If you owe back taxes because of an IRS audit, you may be able to get the debt reversed by submitting new tax documents through audit reconsideration. This process allows you to show the IRS they made a mistake when auditing your return. If the IRS agrees that the new evidence you submitted justifies removing the back taxes, they will do so.
What Is IRS Audit Reconsideration?
You may be eligible for audit reconsideration if you disagree with the IRS’s audit adjustments to your tax return. This process allows you to submit a form or letter to the IRS explaining why you believe their changes are incorrect. If the IRS agrees with your reasoning, they will reverse the changes, and you will not owe any additional taxes.
How to Request for an IRS Audit Reconsideration
The IRS may agree to reconsider its audit findings if you provide new information or documentation unavailable during the original audit. To request an audit reconsideration, you must submit a written request to the IRS office that conducted your audit. Be sure to include your name, address, social security number, and daytime phone number, as well as a copy of the original audit report.
If you have received an audit report from the IRS (Form 4549), you will need to send them supporting documentation for any new information included in the report. This may include bank statements, loan documents, canceled checks, etc. Only send copies of new documents to the IRS and keep the originals for your records. You should not include any original documents when submitting an audit reconsideration request to the IRS. The IRS may reject your request if you do include originals.
Suppose you disagree with the results of your IRS audit. In that case, you can request a reconsideration by attaching IRS Form 12661 (Disputed Issue Verification) and IRS Form 4549 (your audit report) to your request. Form 12661 allows you to explain why you disagree with the audit’s changes and adjustments. Alternatively, you can write an IRS audit reconsideration letter instead of this form.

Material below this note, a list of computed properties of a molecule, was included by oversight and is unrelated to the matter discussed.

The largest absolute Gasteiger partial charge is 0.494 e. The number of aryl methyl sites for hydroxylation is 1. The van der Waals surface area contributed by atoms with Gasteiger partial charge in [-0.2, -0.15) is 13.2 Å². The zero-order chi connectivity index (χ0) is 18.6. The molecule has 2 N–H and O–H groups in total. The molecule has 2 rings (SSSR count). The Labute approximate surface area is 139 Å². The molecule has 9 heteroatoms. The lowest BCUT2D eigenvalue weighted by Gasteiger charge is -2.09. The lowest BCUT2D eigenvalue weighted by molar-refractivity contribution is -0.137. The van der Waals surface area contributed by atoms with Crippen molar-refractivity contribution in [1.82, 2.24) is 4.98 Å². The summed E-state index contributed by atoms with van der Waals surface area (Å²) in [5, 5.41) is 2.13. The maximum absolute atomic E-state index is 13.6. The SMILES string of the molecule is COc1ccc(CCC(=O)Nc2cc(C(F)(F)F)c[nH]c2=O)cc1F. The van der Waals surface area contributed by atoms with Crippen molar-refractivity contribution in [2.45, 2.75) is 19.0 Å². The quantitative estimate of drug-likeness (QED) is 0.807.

You should only write a reconsideration letter if you have new information you did not provide during the original audit that you believe will show that the IRS audit adjustments are wrong. In your letter, you should include why you request audit reconsideration and a summary of the new information.
How Long Does the Process Take?
If you request information from the IRS, they will usually get back to you within a month. However, sometimes it may take longer. If the IRS needs more information from you, they will send you a letter letting you know what else they need.
The IRS may decide to delay or pause collections activity if you request it. However, collections may resume if you do not provide enough documentation to support your request or do not respond to the IRS within 30 days.
If you are on an IRS payment plan or installment agreement and want to be considered for an audit, continue to make payments while the IRS reviews your request.
You can request audit reconsideration if you believe that the IRS unfairly audited you. This process allows you to submit new information to the IRS for review and potentially have your audit overturned. To request audit reconsideration, you must submit a written request, along with any relevant documentation, to the IRS office that conducted your audit. If you are not satisfied with the results of the reconsideration process, you can appeal your case to the IRS Office of Appeals.
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